exercise three: duality

Why do it?

What is the point of any meditation, never mind drawing meditation? You might think that meditation is a good idea because it makes you calm, or it slows your heart rate and lowers your blood pressure, or maybe you think it will lower stress and help you cope with work/life difficulties.

Meditation can help with all these but you might consider the beneficial aspects almost a side-effect. Meditation is aimed at focusing the mind, taming it if you like. Making the mind work in a clear and attentive way, rather than flitting here and there, worrying about this and that. But why bother?

Well as we have seen in the exercises so far the point is to try and be more attentive. To pay attention to being alive in the world. To noticing what it is to be, to exist, moment to moment. And why would you want to be aware of what it is to be alive? well if you have to ask that, you are in the wrong place.

Central to noticing being alive is that on reflection you may notice there was no “me” doing the drawing and not “it” being drawn; no two things, no duality. The thing that is being attentive feels no different than that which is being experienced. This is because there is nobody in your head being attentive to something else in your head entering through your eyes (you have only one head). Once you notice that there is only one experience, you begin to realise that everything experienced is simply that, one experience. Not someone experiencing something outside; someone experiencing something is really one experience, something and someone are one-thing.

It sounds odd, but language is a poor medium for explaining experiences; experiences have to be experienced not talked about. Which is where drawing meditation comes in. By following the exercises outlined here it is possible to experience oneness. Or what we might call non-duality. Try the exercise and notice when the illusion of watcher and watched drops away and you become awake to the experience of being.

Do what?

If you can, find an old piece of wood; ideally a piece that has a wide variety of textures, a piece torn or broken off from a tree, not cut, and that has been exposed to the elements. In this exercise you will be exploring the solidity of the material rather than its edges or its 2 dimensional shapes.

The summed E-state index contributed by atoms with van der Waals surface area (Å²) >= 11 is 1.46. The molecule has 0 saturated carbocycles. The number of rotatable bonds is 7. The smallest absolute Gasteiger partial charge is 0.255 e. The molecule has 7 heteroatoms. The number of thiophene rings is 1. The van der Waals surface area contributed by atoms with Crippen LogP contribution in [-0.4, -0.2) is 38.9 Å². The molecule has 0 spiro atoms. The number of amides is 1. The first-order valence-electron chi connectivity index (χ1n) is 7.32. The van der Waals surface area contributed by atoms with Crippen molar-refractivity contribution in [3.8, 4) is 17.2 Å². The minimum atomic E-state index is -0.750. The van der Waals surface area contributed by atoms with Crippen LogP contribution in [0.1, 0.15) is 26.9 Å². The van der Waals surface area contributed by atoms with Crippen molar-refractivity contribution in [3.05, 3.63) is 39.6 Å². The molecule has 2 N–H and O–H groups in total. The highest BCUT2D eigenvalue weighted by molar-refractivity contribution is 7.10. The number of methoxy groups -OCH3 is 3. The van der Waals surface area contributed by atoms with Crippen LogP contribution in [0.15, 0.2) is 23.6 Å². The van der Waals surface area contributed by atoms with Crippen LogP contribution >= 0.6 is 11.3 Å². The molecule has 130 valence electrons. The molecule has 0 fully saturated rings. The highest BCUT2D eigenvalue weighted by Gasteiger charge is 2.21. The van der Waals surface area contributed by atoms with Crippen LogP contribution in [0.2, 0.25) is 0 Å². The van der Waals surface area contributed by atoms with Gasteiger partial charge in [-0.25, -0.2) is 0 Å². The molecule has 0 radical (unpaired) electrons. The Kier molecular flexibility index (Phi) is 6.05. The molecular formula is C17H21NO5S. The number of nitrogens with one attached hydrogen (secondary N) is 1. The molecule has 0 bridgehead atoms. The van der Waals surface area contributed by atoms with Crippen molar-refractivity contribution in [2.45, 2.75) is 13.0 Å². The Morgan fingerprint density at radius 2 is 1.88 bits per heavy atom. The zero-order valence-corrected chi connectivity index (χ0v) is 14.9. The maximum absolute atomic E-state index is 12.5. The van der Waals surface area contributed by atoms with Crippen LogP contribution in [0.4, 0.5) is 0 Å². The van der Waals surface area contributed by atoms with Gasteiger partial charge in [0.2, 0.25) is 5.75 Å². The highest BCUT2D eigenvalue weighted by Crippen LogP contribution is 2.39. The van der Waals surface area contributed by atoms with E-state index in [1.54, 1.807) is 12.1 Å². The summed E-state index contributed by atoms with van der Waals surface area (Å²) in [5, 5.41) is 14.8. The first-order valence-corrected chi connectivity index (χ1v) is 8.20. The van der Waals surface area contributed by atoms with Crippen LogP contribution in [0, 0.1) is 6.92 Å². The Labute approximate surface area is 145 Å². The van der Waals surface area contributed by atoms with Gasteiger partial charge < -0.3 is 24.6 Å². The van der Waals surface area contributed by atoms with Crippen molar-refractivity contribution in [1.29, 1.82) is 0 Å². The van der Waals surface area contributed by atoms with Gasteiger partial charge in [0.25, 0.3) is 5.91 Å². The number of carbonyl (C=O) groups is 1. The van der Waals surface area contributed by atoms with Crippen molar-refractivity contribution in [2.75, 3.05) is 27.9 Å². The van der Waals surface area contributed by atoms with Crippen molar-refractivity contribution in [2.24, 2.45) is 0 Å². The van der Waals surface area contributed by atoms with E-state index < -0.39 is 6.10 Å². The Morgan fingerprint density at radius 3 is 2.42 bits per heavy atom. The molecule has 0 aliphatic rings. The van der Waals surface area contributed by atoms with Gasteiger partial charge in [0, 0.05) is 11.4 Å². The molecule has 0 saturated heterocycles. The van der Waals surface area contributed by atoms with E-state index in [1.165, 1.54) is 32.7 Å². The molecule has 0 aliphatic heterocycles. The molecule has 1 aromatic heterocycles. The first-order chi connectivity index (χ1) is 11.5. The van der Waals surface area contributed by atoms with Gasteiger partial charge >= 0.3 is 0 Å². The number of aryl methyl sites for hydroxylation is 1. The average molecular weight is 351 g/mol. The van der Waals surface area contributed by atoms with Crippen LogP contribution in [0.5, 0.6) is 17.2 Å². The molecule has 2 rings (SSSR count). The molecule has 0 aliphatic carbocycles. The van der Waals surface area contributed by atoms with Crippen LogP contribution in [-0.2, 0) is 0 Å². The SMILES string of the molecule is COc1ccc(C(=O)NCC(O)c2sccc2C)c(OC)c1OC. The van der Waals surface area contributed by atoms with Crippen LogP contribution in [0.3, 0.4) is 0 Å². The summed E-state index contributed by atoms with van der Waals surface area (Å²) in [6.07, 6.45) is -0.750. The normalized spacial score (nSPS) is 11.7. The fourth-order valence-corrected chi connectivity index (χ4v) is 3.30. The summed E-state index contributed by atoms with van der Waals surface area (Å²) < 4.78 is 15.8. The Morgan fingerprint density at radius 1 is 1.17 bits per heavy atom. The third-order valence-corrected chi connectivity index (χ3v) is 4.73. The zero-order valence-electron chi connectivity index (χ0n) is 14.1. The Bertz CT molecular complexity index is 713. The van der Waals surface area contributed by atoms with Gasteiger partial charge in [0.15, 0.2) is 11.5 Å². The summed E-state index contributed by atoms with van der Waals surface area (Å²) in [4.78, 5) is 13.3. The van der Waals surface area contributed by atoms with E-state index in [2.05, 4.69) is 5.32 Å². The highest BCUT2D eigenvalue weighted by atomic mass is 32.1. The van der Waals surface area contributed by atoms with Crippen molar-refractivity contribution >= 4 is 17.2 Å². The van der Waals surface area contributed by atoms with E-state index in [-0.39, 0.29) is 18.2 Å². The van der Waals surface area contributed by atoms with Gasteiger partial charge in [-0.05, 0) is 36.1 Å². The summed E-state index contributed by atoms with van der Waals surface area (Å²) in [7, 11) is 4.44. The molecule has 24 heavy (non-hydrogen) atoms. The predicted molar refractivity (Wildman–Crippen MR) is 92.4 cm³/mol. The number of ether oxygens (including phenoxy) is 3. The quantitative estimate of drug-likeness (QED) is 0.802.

• As before tape down a piece of paper to a table or a board or you could use a sketchbook. Sharpen a 2B pencil and keep the sharpener handy.
  • Light the object you are to draw from the side, you could use the light coming from a window or an electric light source. The idea is to create contrasts across the surface of the wood to emphasise the surface texture
  • Look at the wood. Notice how the surface changes as your eye moves slowly across it. imagine what it would be like to feel the surface with your finger, what it would feel like to pick up the piece. Concentrate on that feeling, the feeling of wood.
  • Begin the drawing from somewhere close to the centre of the wood. Work outwards, drawing slowly if the area is made of short lines and quicker if the lines are longer. Touch the surface of the paper gently if the lines you see are feint and press harder if the lines are dark. Use the pencil to follow not just the 2 dimensional direction of the lines but the 3 dimensional depth and strength of the line.
  • And this is the most important instruction – concentrate all your attention on what the wood feels like to touch with your eyes. Spend at least 15 minutes on exploring the surface of the wood.

When you have finished spend some time thinking about the experience. Think about the difference between the feeling of the wood and the wood. Was there any difference? If at any time you were “lost” in the process of drawing to the extent that you were not aware of the difference between you and the wood, then that is the feeling to hang on to because that is the experience of being in the world rather than watching it. That is when you experienced non-duality, and thinking about it will reinforce your intellectual understanding that there is no one in your head, there can’t be a person in your head doing the watching, it makes no sense.

Repeat the drawing meditation exercise always with the aim of letting yourself feel the material you are drawing as if you were holding it. As always, don’t think about what the marks on the paper will look like, rest all your attention on knowing the material you see.